Emerson means that in order to continue thinking, one must always rely on what manifests as the Self rather than on the unreliable and potentially fallacious ideas of others that has not been worked out for the Self. If the Self dictates a course of zig-zags, then one must follow that course or be confused forever. If the Self commands, as it does so beautifully in Whitman's Song of Myself, that one must contradict oneself, then "Very well then, I contradict myself."

The ideas of Self-Reliance, abstracted as they are from the pantheism and vague nature-worship of Emerson's earlier essays, have much more in common with the German Transcendental Idealists, and particularly the ideas of Immanuel Kant than any of his other more obviously "transcendental" work. In this essay Emerson is almost certainly drawing from Coleridge (who, unlike Emerson, had read Kant) and his theory of Imagination, which essentially has the same function as Emerson's Self, the same faculty which, in Kant's Critique of Judgment, goes by the name of the "Reflective Judgment." The idea common to all three is that there is a sensus communis (Kant's term) that is distinct from our common senses (sight, smell, taste, touch, and so on) as well as from our common understanding (that is, the communal body of knowledge generally referred to as "common sense"). In other words, there is a "sixth sense" which Emerson calls the sense of the Self, that inner inkling that somehow seems to know what's best for us, even when we don't think we know. The thought, presented in Emerson perhaps more clearly than in either of his European contemporaries, is revolutionary and is central to the character of almost all the imaginative creativity that would burst out of the American Transcendentalist movement.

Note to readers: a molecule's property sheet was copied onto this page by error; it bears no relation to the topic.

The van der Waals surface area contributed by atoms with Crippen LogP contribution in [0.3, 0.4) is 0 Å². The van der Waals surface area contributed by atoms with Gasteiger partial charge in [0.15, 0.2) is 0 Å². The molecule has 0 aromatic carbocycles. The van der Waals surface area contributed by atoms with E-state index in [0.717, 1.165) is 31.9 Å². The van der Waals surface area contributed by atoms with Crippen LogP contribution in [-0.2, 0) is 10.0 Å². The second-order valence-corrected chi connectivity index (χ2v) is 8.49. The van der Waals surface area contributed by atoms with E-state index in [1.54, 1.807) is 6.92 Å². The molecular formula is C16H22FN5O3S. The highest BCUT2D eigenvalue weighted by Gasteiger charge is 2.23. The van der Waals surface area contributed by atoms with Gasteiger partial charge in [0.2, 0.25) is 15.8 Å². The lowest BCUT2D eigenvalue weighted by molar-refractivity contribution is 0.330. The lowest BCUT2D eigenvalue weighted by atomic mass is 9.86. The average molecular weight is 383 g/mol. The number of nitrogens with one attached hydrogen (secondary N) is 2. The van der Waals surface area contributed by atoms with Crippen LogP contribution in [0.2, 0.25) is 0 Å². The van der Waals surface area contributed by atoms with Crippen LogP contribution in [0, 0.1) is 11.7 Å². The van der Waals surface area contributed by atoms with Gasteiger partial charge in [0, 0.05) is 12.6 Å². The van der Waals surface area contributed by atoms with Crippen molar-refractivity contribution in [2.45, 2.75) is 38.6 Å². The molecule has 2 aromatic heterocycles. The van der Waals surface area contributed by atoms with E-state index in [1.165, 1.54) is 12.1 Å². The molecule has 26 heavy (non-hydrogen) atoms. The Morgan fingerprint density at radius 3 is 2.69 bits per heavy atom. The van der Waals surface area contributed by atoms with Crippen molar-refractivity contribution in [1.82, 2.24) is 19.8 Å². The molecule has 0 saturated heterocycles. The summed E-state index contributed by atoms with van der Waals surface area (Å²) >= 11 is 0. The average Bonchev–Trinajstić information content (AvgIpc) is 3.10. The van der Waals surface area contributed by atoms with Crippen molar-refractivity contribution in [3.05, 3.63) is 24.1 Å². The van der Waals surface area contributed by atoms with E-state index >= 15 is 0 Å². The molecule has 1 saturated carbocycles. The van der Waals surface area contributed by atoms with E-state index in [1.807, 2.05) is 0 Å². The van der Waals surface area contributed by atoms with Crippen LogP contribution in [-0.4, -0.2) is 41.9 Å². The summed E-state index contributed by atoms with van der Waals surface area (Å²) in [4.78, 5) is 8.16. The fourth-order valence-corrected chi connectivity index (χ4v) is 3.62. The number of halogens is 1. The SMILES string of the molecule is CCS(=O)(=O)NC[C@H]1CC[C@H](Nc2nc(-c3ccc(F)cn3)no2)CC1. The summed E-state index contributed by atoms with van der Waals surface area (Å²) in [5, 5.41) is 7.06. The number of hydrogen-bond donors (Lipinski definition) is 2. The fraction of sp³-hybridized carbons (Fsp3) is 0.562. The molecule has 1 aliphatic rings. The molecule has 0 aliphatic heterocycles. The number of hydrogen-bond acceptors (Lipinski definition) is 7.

RecognitionEdit